Radioactive Biohazard reflects Dr. O'Reilly's compelling ability to synthesize art and science, reflecting her background as both an internationally shown artist and also, Ph.D. graduate in genetics from University of Wisconsin-Madison. Dr. O'Reilly's career teaching both biology and art at the University of Wisconsin-Parkside reflects this unusual combination: "Whether it is through art or science, once a person's imagination has been turned on, knowledge and understanding will follow." Radioactive Biohazard is a step towards triggering more imaginations. Dr. O'Reilly's artwork has been featured in over twenty publications including several international scientific journal covers such as Nature Reviews Genetics and Trends in Ecology and Evolution.

"Too many people have irrational fears of biotechnology," says Dr. O'Reilly. "Human cloning, stem cell research, and genetic profiling will soon be as common as X-rays, MRI's, and chemotherapy, which were all initially demonized." During Dr. O'Reilly's recent lecture at the Massachusetts Institute of Technology, she underscored the need for scientists to bridge the gap between the public's flawed perception of biotechnology, and the real world benefits biotechnology has delivered: "Without scientists working to share their perspective, it is too easy for Albert Einstein to be mistaken for Dr. Frankenstein."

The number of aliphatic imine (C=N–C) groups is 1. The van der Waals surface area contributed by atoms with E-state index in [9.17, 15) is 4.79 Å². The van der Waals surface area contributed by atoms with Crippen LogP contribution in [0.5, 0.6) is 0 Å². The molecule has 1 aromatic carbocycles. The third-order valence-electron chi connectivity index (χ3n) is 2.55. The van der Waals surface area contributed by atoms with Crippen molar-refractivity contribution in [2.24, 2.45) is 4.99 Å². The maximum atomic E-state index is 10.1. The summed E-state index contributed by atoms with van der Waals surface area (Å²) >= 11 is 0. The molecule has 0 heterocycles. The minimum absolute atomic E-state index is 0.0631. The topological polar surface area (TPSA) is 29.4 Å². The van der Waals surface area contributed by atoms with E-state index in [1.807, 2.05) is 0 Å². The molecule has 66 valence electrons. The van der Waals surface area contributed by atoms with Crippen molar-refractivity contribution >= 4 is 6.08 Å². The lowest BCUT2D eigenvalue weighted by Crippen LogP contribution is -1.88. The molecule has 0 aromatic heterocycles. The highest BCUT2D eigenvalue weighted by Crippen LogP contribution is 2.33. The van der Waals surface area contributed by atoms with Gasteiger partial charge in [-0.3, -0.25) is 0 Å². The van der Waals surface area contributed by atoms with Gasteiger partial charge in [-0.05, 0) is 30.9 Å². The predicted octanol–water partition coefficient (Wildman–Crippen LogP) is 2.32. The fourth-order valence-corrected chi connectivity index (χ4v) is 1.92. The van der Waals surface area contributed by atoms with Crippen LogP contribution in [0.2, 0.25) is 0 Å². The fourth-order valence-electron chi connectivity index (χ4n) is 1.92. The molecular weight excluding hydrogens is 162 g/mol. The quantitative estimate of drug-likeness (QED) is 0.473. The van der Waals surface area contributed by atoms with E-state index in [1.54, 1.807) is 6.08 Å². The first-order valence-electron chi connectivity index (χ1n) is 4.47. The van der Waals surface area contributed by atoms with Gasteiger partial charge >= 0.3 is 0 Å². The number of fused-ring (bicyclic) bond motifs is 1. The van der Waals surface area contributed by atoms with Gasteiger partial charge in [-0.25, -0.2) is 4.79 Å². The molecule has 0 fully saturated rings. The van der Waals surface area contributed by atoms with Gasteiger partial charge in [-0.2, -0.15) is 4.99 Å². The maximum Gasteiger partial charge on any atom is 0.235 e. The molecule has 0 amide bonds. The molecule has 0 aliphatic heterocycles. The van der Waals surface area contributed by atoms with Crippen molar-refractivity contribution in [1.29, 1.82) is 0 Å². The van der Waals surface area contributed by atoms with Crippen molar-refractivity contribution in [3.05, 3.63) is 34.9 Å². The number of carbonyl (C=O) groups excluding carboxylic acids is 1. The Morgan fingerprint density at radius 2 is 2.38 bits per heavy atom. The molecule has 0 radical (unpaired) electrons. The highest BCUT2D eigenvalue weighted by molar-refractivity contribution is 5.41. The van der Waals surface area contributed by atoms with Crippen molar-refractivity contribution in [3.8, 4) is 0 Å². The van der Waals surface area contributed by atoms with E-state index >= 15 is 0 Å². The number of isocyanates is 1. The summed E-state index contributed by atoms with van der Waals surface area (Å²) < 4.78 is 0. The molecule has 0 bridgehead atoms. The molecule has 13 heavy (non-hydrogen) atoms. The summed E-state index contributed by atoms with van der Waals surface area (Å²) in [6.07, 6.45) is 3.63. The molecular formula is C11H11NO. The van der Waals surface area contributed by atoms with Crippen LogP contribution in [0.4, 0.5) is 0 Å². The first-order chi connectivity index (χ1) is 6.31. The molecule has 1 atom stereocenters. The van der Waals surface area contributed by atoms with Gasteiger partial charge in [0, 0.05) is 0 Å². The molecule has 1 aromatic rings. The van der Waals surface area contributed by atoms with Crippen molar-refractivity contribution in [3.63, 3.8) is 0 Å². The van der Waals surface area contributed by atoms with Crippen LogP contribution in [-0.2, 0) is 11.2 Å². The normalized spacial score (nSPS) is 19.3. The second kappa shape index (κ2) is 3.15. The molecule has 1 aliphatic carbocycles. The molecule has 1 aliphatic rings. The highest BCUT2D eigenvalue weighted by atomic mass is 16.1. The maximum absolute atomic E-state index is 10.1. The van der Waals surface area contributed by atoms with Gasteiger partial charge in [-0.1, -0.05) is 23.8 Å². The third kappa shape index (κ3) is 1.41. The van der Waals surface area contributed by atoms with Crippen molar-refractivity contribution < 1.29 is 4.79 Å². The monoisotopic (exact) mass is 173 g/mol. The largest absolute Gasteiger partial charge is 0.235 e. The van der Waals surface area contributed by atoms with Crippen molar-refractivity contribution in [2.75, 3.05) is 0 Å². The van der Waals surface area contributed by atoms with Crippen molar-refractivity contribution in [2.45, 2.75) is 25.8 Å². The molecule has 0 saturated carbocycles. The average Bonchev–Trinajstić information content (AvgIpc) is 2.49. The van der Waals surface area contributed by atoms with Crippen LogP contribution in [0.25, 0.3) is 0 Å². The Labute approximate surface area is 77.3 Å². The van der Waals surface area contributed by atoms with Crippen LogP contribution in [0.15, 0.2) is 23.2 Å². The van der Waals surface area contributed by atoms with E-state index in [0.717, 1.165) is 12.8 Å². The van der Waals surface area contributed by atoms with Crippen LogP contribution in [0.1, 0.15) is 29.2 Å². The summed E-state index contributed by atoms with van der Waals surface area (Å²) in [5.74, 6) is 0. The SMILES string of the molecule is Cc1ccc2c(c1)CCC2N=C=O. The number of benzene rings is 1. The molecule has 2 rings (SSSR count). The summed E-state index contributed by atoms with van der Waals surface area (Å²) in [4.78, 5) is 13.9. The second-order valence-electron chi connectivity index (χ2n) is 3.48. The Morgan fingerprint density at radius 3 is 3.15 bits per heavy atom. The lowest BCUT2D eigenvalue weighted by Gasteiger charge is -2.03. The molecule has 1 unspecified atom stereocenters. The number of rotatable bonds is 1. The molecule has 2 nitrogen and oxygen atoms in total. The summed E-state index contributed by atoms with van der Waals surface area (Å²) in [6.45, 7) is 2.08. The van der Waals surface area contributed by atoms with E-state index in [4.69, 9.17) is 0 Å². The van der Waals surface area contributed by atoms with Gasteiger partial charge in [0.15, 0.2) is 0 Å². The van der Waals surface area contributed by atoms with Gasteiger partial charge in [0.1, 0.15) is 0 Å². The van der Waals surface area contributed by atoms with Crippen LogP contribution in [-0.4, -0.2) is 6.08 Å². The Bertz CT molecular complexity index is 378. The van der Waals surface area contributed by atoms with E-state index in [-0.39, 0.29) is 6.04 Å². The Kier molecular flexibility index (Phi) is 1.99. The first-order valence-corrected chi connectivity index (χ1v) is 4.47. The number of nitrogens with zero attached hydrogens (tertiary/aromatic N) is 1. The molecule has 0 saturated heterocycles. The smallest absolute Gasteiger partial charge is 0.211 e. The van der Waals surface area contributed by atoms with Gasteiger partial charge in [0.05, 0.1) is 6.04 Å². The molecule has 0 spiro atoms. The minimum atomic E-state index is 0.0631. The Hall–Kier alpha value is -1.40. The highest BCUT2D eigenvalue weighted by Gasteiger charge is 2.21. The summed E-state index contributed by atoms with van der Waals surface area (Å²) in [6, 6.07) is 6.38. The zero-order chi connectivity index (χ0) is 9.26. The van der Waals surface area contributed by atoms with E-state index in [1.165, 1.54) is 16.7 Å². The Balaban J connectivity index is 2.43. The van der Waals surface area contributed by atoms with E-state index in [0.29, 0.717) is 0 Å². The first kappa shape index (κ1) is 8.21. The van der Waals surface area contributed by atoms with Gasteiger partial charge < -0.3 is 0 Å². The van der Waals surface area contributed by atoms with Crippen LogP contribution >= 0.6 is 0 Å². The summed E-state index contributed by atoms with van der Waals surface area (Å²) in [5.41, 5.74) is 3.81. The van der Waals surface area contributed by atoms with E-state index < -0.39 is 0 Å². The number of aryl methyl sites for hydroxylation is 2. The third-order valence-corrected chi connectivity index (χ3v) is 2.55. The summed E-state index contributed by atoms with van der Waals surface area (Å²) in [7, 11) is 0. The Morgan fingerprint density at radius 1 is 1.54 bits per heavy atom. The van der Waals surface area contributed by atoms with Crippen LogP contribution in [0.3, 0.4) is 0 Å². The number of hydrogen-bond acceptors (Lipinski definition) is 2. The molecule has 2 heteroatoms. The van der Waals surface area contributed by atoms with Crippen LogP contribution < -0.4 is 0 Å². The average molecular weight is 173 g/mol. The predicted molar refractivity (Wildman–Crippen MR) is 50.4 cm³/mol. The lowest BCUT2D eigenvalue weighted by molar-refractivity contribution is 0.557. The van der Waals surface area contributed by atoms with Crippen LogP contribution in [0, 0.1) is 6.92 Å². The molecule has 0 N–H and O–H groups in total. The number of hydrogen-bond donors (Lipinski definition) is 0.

Dr. O'Reilly's exhibit is sponsored by the University of Michigan's Life Sciences, Values and Society Program, which aims to foster scholarly and public debate about the difficult ethical questions raised by developments in the life sciences and to better understand how those discoveries are affecting thinking and activities in all spheres of human life.

Cosponsors of the exhibit at the University of Michigan are the Department of Human Genetics; Public Health Genetics Program; Gifts of Art, University of Michigan Health System; Health Science Scholars Program; the Life Sciences Institute; Penny W. Stamps Distinguished Artist Series, the School of Art and Design; Program in Culture, Health and Medicine; the Science, Technology and Society Program; the Undergraduate Research Opportunity Program; the Women in Science and Engineering Residence Program; and Students Exploring the Life Sciences and Society.

The Puffin Foundation, Fisher Scientific, Fotodyne and the University of Wisconsin-Milwaukee Cultures and Communities Program have also provided support for Radioactive Biohazard.

Jan. 24 - Feb. 22, 2003
Opening Reception: Friday, January 24, 7-9pm
Porter Butts Gallery
University of Wisconsin-Madison

800 Langdon Street
Madison, WI 53706
Phone: 608-262-7592
Hours: Daily 10:00 am - 8:00 pm
Free and open to the public